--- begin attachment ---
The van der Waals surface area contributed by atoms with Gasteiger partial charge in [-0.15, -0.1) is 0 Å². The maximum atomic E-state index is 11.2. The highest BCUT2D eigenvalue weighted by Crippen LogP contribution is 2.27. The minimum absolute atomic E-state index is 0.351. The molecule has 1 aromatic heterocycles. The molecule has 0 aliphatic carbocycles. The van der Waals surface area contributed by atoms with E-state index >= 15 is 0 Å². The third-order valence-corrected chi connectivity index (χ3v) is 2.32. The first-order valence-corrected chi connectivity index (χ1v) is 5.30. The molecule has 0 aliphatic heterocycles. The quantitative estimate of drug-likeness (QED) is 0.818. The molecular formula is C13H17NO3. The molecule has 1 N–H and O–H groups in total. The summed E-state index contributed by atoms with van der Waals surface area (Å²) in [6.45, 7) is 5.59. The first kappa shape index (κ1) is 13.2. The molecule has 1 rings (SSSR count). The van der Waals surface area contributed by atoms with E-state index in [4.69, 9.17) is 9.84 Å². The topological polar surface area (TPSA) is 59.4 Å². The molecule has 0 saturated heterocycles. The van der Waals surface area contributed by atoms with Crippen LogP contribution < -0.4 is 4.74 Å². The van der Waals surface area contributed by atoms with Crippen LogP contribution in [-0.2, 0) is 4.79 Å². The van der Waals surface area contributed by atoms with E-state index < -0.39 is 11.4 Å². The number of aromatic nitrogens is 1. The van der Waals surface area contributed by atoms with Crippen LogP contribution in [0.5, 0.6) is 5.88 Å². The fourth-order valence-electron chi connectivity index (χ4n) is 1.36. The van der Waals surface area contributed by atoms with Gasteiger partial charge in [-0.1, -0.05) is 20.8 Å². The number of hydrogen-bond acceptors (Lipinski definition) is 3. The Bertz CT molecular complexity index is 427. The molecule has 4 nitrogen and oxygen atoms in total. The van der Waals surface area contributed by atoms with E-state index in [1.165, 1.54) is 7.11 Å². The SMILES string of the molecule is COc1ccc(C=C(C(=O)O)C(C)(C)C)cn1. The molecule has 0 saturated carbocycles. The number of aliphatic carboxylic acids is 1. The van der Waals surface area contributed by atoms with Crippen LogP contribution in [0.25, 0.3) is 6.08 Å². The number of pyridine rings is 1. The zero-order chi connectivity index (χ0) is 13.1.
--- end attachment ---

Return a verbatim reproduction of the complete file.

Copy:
The van der Waals surface area contributed by atoms with Gasteiger partial charge in [-0.15, -0.1) is 0 Å². The maximum atomic E-state index is 11.2. The highest BCUT2D eigenvalue weighted by Crippen LogP contribution is 2.27. The minimum absolute atomic E-state index is 0.351. The molecule has 1 aromatic heterocycles. The molecule has 0 aliphatic carbocycles. The van der Waals surface area contributed by atoms with E-state index >= 15 is 0 Å². The third-order valence-corrected chi connectivity index (χ3v) is 2.32. The first-order valence-corrected chi connectivity index (χ1v) is 5.30. The molecule has 0 aliphatic heterocycles. The quantitative estimate of drug-likeness (QED) is 0.818. The molecular formula is C13H17NO3. The molecule has 1 N–H and O–H groups in total. The summed E-state index contributed by atoms with van der Waals surface area (Å²) in [6.45, 7) is 5.59. The first kappa shape index (κ1) is 13.2. The molecule has 1 rings (SSSR count). The van der Waals surface area contributed by atoms with E-state index in [4.69, 9.17) is 9.84 Å². The topological polar surface area (TPSA) is 59.4 Å². The molecule has 0 saturated heterocycles. The van der Waals surface area contributed by atoms with Crippen LogP contribution < -0.4 is 4.74 Å². The van der Waals surface area contributed by atoms with Crippen LogP contribution in [-0.2, 0) is 4.79 Å². The van der Waals surface area contributed by atoms with E-state index < -0.39 is 11.4 Å². The number of aromatic nitrogens is 1. The van der Waals surface area contributed by atoms with Crippen LogP contribution in [0.5, 0.6) is 5.88 Å². The fourth-order valence-electron chi connectivity index (χ4n) is 1.36. The van der Waals surface area contributed by atoms with Gasteiger partial charge in [-0.1, -0.05) is 20.8 Å². The number of hydrogen-bond acceptors (Lipinski definition) is 3. The Bertz CT molecular complexity index is 427. The molecule has 4 nitrogen and oxygen atoms in total. The van der Waals surface area contributed by atoms with E-state index in [1.165, 1.54) is 7.11 Å². The SMILES string of the molecule is COc1ccc(C=C(C(=O)O)C(C)(C)C)cn1. The molecule has 0 saturated carbocycles. The number of aliphatic carboxylic acids is 1. The van der Waals surface area contributed by atoms with Crippen LogP contribution in [0.25, 0.3) is 6.08 Å². The number of pyridine rings is 1. The zero-order chi connectivity index (χ0) is 13.1.